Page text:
Being a few days ahead of schedule, I decided to spend a day downhill from Pueblo Rico near the town of Santa Cecilia. This area had recently been discovered as a reliable site for the endemic Baudo Oropendola, a bird you usually have to fly to the Pacific coast of Colombia to see. With better information from the staff at Montezuma and the number of a local to be our “guide” for the day, the three of us headed to Santa Cecilia for the night. We had high expectations for the next day as this very under birded area is located at 300m in elevation and has very good potential to produce a large number of lowland Choco specialties.
Our local guide met us at 0530 and we headed to the first spot about 20 minutes downhill from town. Just as we were arriving to the location, it began to rain. Luckily the spot for the oropendola is only about a five minute walk along the river and the spot is at a local restaurant/bar area along the river. We spent the morning sitting under the conveniently located shelters and watching for our target birds. The locals were thrilled with our attendance, as apparently we were the first “tourists” to visit and they were very interested in the local wildlife. The one guy had a camera and showed us a number of pictures of the oropendolas as well as other birds he had seen on the property (including Baudo Guan). While waiting for the rain to stop, a few small flocks moved along the hillside with the best bird being Spot-crowned Barbet. Finally at around 0830, our guide spotted a Baudo Oropendola which came flying by and distantly landed on the hillside. After a while it took off and we made our way to another view point at the one guy’s small house. By 0930 the rain stopped and the birds became more active. More Baudo Oropendolas began to appear and a few moved much closer allowing much better looks than the first had given us. Also a distant chachalaca perched up on a snag which turned out to be a Grey-headed Chachalaca. After enjoying the oropendolas for a while, we decided to leave and head to another spot which is supposed to have good access to forest.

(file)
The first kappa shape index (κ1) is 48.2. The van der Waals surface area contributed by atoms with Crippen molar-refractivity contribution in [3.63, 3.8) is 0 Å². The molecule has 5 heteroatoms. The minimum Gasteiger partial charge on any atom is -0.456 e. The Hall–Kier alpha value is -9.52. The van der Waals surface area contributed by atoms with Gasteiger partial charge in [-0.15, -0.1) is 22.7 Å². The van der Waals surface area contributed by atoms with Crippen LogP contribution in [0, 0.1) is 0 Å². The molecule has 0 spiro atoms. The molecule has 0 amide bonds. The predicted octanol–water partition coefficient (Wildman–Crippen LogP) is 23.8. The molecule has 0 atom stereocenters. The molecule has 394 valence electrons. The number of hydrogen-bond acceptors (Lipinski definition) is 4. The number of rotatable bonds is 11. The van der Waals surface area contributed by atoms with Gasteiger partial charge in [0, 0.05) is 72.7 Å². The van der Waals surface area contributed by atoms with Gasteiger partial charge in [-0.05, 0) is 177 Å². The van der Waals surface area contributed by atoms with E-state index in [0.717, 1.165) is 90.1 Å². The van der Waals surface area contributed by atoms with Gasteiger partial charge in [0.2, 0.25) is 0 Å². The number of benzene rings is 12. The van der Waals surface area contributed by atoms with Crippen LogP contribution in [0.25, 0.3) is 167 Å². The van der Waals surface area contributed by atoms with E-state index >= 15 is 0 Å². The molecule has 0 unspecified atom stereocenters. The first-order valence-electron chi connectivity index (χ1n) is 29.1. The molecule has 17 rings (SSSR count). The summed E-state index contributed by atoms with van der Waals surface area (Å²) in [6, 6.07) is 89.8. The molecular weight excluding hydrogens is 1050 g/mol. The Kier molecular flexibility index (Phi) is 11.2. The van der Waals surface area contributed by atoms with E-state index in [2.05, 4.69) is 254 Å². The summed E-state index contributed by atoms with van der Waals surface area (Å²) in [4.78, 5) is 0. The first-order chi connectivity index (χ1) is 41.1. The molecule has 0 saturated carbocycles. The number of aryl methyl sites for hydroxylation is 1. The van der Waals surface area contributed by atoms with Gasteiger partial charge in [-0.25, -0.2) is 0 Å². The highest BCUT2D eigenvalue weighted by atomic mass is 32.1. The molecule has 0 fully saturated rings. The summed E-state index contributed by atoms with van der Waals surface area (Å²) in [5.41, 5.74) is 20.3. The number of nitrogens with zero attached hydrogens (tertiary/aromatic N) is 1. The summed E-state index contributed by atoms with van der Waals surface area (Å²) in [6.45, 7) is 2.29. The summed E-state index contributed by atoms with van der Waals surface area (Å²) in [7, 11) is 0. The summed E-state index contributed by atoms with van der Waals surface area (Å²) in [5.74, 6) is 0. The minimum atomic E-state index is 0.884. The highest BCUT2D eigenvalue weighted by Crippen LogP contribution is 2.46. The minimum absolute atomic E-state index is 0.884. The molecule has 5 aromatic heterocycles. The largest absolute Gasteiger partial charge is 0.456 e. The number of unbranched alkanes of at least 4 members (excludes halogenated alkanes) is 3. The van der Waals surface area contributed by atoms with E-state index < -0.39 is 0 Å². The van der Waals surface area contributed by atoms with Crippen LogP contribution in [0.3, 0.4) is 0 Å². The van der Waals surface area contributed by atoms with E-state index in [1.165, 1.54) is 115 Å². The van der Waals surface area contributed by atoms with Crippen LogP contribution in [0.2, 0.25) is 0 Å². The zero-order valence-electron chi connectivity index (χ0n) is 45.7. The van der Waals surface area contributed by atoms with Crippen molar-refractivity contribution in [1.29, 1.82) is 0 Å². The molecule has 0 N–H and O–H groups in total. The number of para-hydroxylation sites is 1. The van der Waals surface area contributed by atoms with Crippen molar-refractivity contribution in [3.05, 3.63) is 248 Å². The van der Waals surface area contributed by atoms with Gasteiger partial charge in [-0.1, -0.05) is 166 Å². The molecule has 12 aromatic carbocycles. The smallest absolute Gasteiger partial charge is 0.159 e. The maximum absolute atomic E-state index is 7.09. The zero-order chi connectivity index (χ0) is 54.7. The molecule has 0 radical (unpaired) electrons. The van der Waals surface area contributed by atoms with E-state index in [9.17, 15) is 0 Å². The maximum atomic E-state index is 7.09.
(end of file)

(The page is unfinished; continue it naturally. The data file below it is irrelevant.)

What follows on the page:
We were running short on time due to the rain (we only planned to spend a half day in the area) but we still wanted to check out a second area called Area de Manejo Especial Etnico del Alto Amurrupa. After hiking along the river for awhile, it became apparent that we weren’t going to reach any good forest any time soon. We turned around and headed back toward the car, but before arriving, there was another trail that I thought looked promising. The guide had pointed out the trail when we first walked in, but said it was very muddy and recommended the river trail. Stephan and Claudia decided to head back to town, but I still wanted to explore a little and figure out where the good forest was so that others would have reliable information when they visited. With only an hour to bird/explore before having to meet back up with the others, the guide and I quickly headed up this steep and muddy trail. Although I got very wet (and wished I had rubber boots) it was still worthwhile checking out as this trail enters some fantastic lowland Choco forest. Unfortunately I just didn’t have the time to explore it! I did see a few cool birds including Golden-collared Manakin, Purple-throated Fruitcrows, and more Baudo Oropendolas. The guide also caught this really cool poinson dart frog! After a quick hour of exploring the area, we headed back to town where I took a much needed shower and then the three of us started the long drive towards Pereria. When we arrived in Pereria I said goodbye to Stephan and Claudia for the last time and caught a bus to Bogota while they headed towards Santa Rose de Cabal.